“I don't claim to be able to fix any horse but with what I have learnt from Gerd, I hope to be able to head them and their owner or rider in the right direction. Combined with what Donna has taught me, I also have a fair idea of where to look if we think pain is the issue even when other vets have been unable to pinpoint the reasons for lameness, bad behaviour or just poor performance.”
The partnership between these two horsewomen has proved so effective that both are working round the clock.
“I can’t take on any more horses,” says Sarah. “Donna and I need to be split in two to do all the work we have already. But I just want everyone to know that riding your horse in balance really isn’t difficult.”
I met Sarah initially for just ten minutes at Desnage. I listened enthralled – and yet I couldn’t believe this was something I could do. After all I have been trying not to damage my horse for the past five years and had ended up thinking that if I just didn’t ride very often or for very long I could limit the ill effects of my inadequacies. I asked her, skeptically, if riders like me, ones who aren’t very good, really can ride in a way that doesn’t harm the horse.
“Yes,” she said, “it’s simple.”
Really? I’d heard about ‘feel’ and chewing the bit out of your hands, and lifting the shoulder and how I needed a perfect Classical seat and spot-on balance myself. I’d heard about Philippe Karl’s legerete and I’ve read at least half the old masters – plus Loch, Moffat, Wanless, Hester, Kurkland, Klimke, Kottas and so on and so forth. I’d had lessons from wonderful competition riders and superb classical riders. For years. On schoolmasters and on my own lovely uphill Hanoverian. And I still couldn’t get him off the forehand and going forward freely.
Sarah demonstrates lifting the rein with a different hold that makes the hand lighter.
“All you do is hold your hands high. And wait. And wait. Then, at some point, you will feel the horse slow down, and you’ll feel the horse slowing as if he’s held back at the sternum and then he will reach for the bit and then your hands follow. That’s it. You might have to do it a thousand times, and it’s really boring. But it works. It’s so simple. And what will happen is that the horse will be taking his weight back and he will reach forward in balance into the bridle.”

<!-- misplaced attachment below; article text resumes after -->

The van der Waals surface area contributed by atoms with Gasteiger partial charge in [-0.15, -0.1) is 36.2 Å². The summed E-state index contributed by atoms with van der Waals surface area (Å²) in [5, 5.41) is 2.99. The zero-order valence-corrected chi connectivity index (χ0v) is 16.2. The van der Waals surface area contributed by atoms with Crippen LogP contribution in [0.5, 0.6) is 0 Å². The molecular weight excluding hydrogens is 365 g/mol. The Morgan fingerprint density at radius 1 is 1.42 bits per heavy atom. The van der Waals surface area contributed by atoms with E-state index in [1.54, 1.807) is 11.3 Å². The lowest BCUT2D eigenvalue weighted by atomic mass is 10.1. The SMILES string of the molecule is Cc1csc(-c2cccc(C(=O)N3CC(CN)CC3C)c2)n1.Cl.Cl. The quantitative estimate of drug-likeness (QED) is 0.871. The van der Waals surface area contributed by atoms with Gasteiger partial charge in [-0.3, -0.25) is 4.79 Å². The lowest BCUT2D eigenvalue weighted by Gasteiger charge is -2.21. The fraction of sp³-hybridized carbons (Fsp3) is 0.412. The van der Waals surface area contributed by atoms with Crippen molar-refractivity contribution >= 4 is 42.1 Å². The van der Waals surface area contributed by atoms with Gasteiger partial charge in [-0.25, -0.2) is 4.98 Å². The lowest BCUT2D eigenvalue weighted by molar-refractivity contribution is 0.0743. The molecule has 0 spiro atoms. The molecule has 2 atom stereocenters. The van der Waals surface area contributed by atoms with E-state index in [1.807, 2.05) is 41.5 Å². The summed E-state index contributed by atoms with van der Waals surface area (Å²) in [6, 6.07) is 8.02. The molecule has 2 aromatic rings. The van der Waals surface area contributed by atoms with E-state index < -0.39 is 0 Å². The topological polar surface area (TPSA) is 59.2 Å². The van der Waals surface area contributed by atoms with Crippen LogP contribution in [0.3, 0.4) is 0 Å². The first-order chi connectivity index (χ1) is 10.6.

Yeah, right, I thought, another magic formula. But I tried it. And it did work. Five sessions and now I have my hands high less of the time and I can feel my horse swing through his back – even in trot! Even I can get this change to occur! Even me!
And so why isn’t everyone doing this? Why are horses ridden in a way that damages their bodies?
Because people are short on time and money and so they take short cuts. Because the working lifespan of the horse has perhaps become less important than making a brief splash with flashy gaits and a forced outline. Because professionals need to keep on getting the rosettes and if forced outlines are not penalized while flashy gaits get the points, they see only one way to go.
“It’s criminal,” says Sarah. “Four year old horses have suspensory problems because of the way that they were produced for the sales. They inject the joints of all the top horses now to keep them sound. When they are as young as five or six!
After some simple changes, George starts to move through his back and his owner, Nic Partington can't stop smiling!
“I am totally passionate about the welfare of our horses and am happy to lead by example to maybe alert people to the destructive methods of modern riding. If I can save a few horses from early retirement or being put to sleep, I will be happy but if I can get people to see the damage being done and get the message across to a wider audience then I feel that I am giving something back to the horses that I love so much.”
Donna Blinman www.donnablinman.co.uk
Issy Clarke thespokenhorse.wordpress.com